Appointing consultants for small domestic projects
To help develop this article, click 'Edit this article' above.
See also: Appointing consultants for building design and construction, for more detailed information.
Consultants are professionals that are appointed by client to perform tasks on a project. Responsibilities include providing advice on setting up and defining a project, preparing production information, inspecting the work of contractors, creating and co-coordinating building designs and so on. For consultants to work effectively as a team they should adopt collaborative practices in the project as early as possible. The requirement to adopt such practices should be included in appointment documents.
The consultants required for building projects are likely to include:
A structural engineer plays a crucial role in the building project, responsible for designing, assessing and inspecting structures to ensure that they are efficient and stable. Structural engineers focus on a wide range of structures including ships, buildings, bridges and aircraft.
Services offered by a structural engineer might include:
- Supervision of surveys.
- Assessment and integration of work by specialists.
- Environmental studies.
- Investigating materials.
- Ground improvement.
- Retaining walls.
- Foundation design.
- Structural design and detailing.
- Special loads.
- Flood analysis.
- Risk assessment.
- Value management.
- Site inspection.
- Witnessing tests.
- Developing remediation solutions.
Architects and/or other designers are also likely to be required. 'Designers' may not have academic training in architecture and engineering but can be highly experienced for example in interior space planning. If you’re remodeling a kitchen or adding a family room, a designer may have all necessary the skills you need. A designer or design/build firm can handle most residential projects. The designer and contractor should operate as a team, not adversaries. The designer is commissioned to finish the drawings once the budget is approved. After you’ve made a decision between an architect and designer, you have to find one to work with. Ask family, friends and neighbours you trust for recommendations. Then look at their last few jobs and interview the homeowners.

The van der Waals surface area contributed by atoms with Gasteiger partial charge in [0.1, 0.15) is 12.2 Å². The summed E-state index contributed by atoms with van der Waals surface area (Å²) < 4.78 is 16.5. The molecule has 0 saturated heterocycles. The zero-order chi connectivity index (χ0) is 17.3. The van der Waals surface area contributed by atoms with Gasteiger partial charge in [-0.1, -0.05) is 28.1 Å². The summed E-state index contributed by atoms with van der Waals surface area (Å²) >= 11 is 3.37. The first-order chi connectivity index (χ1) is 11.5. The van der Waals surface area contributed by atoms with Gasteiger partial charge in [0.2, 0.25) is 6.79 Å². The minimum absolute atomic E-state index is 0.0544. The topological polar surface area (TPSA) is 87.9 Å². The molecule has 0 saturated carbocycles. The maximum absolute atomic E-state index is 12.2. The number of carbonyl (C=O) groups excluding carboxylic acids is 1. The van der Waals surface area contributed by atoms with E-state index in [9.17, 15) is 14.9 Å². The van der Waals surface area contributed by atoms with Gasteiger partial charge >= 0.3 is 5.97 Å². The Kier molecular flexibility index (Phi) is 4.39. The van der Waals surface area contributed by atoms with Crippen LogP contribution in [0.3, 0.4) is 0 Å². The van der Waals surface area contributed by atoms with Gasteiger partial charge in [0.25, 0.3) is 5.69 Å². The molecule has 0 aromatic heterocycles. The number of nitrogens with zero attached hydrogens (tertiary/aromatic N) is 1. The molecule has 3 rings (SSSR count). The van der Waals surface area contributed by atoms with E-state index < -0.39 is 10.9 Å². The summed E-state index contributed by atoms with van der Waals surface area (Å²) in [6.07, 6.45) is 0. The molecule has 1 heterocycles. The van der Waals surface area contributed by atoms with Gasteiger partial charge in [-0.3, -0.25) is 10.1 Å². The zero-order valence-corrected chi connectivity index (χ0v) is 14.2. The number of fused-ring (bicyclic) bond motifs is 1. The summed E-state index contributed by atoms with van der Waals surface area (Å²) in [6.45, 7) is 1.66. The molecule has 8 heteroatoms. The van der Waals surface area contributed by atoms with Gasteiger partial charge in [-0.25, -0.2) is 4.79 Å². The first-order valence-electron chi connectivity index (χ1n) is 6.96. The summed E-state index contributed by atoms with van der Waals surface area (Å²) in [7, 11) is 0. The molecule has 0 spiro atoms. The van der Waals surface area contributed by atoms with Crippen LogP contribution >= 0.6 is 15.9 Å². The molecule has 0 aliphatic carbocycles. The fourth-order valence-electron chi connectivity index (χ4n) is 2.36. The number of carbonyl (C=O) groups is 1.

- Information about clients' brief, budget and programme.
- Any specific project deadlines.
- A request for references.
- A request for hourly rates to be applied to different tasks.
- The scope of services expected.
Featured articles and news
A visually dramatic means of story-telling, large-scale murals can be an effective way to engage communities.
There were over 1,400 new articles added to Designing Buildings Wiki in 2016. Here are the top 15 most popular.
MVRDV reveal designs for a strange holiday villa in Taiwan.
New milestone achieved with launch of new safety lanyard for working from height.
A quick introductory article about preliminaries in construction.
Brandenburg Gate - an historic structure that went from symbolising German partition to European unity.
A discussion between construction key players and leading insurers on the future outlook for construction insurance.
New guide from BSRIA on building performance evaluation in domestic buildings.
Rogers Stirk Harbour and Partners complete new trio of towers at Sydney Harbour.
With a new government consultation underway, ICE look at creating a smarter, more flexible energy system.
British Antarctic Survey announces research station is to relocate 23km due to growing crack in the ice shelf.